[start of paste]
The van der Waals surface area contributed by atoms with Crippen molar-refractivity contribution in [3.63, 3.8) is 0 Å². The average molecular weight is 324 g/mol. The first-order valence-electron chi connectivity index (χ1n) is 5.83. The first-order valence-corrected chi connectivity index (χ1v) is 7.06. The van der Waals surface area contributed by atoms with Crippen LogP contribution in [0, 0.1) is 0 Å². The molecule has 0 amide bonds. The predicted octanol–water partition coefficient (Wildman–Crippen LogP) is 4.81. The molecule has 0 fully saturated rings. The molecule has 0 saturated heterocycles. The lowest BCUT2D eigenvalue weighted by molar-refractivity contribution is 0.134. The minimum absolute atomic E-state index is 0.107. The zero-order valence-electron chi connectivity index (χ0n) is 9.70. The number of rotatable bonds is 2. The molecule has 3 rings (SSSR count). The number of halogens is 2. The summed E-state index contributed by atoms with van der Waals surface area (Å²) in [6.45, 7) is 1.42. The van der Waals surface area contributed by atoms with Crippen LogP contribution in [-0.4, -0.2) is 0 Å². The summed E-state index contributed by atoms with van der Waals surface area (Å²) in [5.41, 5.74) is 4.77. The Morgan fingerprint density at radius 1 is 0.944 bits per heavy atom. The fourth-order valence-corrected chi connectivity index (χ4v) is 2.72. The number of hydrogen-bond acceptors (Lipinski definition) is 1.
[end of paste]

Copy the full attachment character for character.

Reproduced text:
The van der Waals surface area contributed by atoms with Crippen molar-refractivity contribution in [3.63, 3.8) is 0 Å². The average molecular weight is 324 g/mol. The first-order valence-electron chi connectivity index (χ1n) is 5.83. The first-order valence-corrected chi connectivity index (χ1v) is 7.06. The van der Waals surface area contributed by atoms with Crippen LogP contribution in [0, 0.1) is 0 Å². The molecule has 0 amide bonds. The predicted octanol–water partition coefficient (Wildman–Crippen LogP) is 4.81. The molecule has 0 fully saturated rings. The molecule has 0 saturated heterocycles. The lowest BCUT2D eigenvalue weighted by molar-refractivity contribution is 0.134. The minimum absolute atomic E-state index is 0.107. The zero-order valence-electron chi connectivity index (χ0n) is 9.70. The number of rotatable bonds is 2. The molecule has 3 rings (SSSR count). The number of halogens is 2. The summed E-state index contributed by atoms with van der Waals surface area (Å²) in [6.45, 7) is 1.42. The van der Waals surface area contributed by atoms with Crippen LogP contribution in [-0.4, -0.2) is 0 Å². The summed E-state index contributed by atoms with van der Waals surface area (Å²) in [5.41, 5.74) is 4.77. The Morgan fingerprint density at radius 1 is 0.944 bits per heavy atom. The fourth-order valence-corrected chi connectivity index (χ4v) is 2.72. The number of hydrogen-bond acceptors (Lipinski definition) is 1.